When Godlove Kyakwe decided to look outside his home country of Tanzania for doctoral study, New Zealand was at the top of his list. Despite never having been here, he had read about the New Zealand tertiary education system, and was impressed with its academic reputation. He received offers from Waikato and Auckland universities, and with the help of an NZ Aid Scholarship, arrived in Hamilton in 2014 to begin his PhD at the University of Waikato.
With bachelors and masters degrees in education, and working in the College of Education at the University of Dodoma in Tanzania’s capital city, Godlove was concerned by an ongoing decline in Tanzanian school students’ academic performance. As a teacher educator, he wanted to investigate teacher efficacy and self-efficacy beliefs, to see if this was impacting student performance.
Arriving in New Zealand was something of a culture shock for Godlove, who found Hamilton to be “very cold” compared to his homeland. “But my supervisors were very supportive, and helped me to make friends and settle in,” he says. “After a couple of weeks I also began to understand the New Zealand accent better, which helped a lot.” Drop in sessions offered by the Centre for Tertiary Teaching and Learning were invaluable to him as a non-native English speaker, and in understanding the University’s systems and processes.
Godlove was so impressed with his experience that he encouraged his friend and colleague, Mohamed Msoroka, to apply to Waikato for his PhD as well. Also an NZ Aid Scholar, Mohamed’s background was in Adult Education and for his PhD, he wanted to investigate the value of prisoner education and whether current policy and practice in Tanzania was meeting prisoners’ needs. He was accepted into the PhD programme and arrived in Hamilton in 2015.
Both Godlove and Mohamed have fully embraced university life, participating in research symposia and presenting at conferences, including the national NZARE conference in 2017. Experiencing different cultures and teaching styles has been of great benefit, and both men say they will be making changes to their own teaching practice on their return to Tanzania, incorporating more of a participatory approach and moving away from the traditional lecture style.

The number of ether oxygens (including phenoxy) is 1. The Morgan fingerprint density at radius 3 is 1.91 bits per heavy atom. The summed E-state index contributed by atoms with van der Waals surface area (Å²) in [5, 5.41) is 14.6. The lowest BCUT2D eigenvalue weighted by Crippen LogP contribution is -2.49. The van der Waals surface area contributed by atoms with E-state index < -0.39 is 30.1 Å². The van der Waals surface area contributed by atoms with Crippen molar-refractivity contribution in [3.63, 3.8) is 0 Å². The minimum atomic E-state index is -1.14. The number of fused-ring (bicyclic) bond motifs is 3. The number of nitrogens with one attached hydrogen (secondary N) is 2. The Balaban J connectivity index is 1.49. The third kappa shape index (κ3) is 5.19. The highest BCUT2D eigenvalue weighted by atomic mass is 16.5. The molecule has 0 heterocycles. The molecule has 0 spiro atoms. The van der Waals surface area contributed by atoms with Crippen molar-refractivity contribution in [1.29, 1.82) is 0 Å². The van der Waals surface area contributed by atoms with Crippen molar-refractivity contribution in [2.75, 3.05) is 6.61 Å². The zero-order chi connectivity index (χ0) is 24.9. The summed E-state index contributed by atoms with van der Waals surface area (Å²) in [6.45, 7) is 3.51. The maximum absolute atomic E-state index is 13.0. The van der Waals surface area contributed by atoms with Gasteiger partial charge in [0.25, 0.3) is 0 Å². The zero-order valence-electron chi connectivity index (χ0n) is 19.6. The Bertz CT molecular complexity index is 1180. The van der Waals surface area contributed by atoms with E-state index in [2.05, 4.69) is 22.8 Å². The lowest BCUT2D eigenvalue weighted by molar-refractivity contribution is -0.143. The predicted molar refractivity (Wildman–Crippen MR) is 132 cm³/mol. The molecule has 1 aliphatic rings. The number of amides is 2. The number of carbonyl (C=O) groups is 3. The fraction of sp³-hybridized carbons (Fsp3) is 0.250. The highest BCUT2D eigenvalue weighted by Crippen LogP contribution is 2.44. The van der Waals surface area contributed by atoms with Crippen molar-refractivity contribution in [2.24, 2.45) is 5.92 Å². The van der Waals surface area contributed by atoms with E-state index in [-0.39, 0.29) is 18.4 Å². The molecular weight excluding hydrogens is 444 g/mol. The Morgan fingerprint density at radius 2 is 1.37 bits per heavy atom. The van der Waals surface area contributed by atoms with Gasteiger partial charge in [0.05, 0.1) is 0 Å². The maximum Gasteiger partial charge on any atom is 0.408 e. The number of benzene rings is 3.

The most challenging part of their studies has been leaving their wives and children at home in Tanzania while studying. “Having Godlove here has been a huge help,” Mohamed says. “As a friend and colleague, and someone who understands the challenges I am facing, he has made my time here a lot easier.”
When they return to Tanzania later this year, Godlove and Mohamed will be presenting their findings to the relevant government officials, including the Minister for Education and the Minister of Home Affairs. Godlove hopes to be a mentor for other teacher educators, modelling innovative teaching practice and embracing new technologies, to help ensure positive outcomes for Tanzanian students. Mohamed’s first goal is to convince policy makers of the value in educating prisoners, to reduce recidivism and improve their contribution to society.
Both men will also be able to supervise masters and PhD students, and continue to build on their own research. Senior lecturer Sue Dymock can’t praise them highly enough. “It has been an absolute pleasure to have Godlove and Mohammed as part of the Faculty of Education. They have both played an active role in the Faculty and have made a positive impact not only on staff but fellow PhD and MEd students.”
While they are looking forward to completing their studies and returning home, they have found their time in New Zealand invaluable, and will support others in seeking opportunities to study at the University of Waikato. “Just don’t worry if you don’t understand anyone at first,” Mohamed says. “New Zealanders talk very fast!”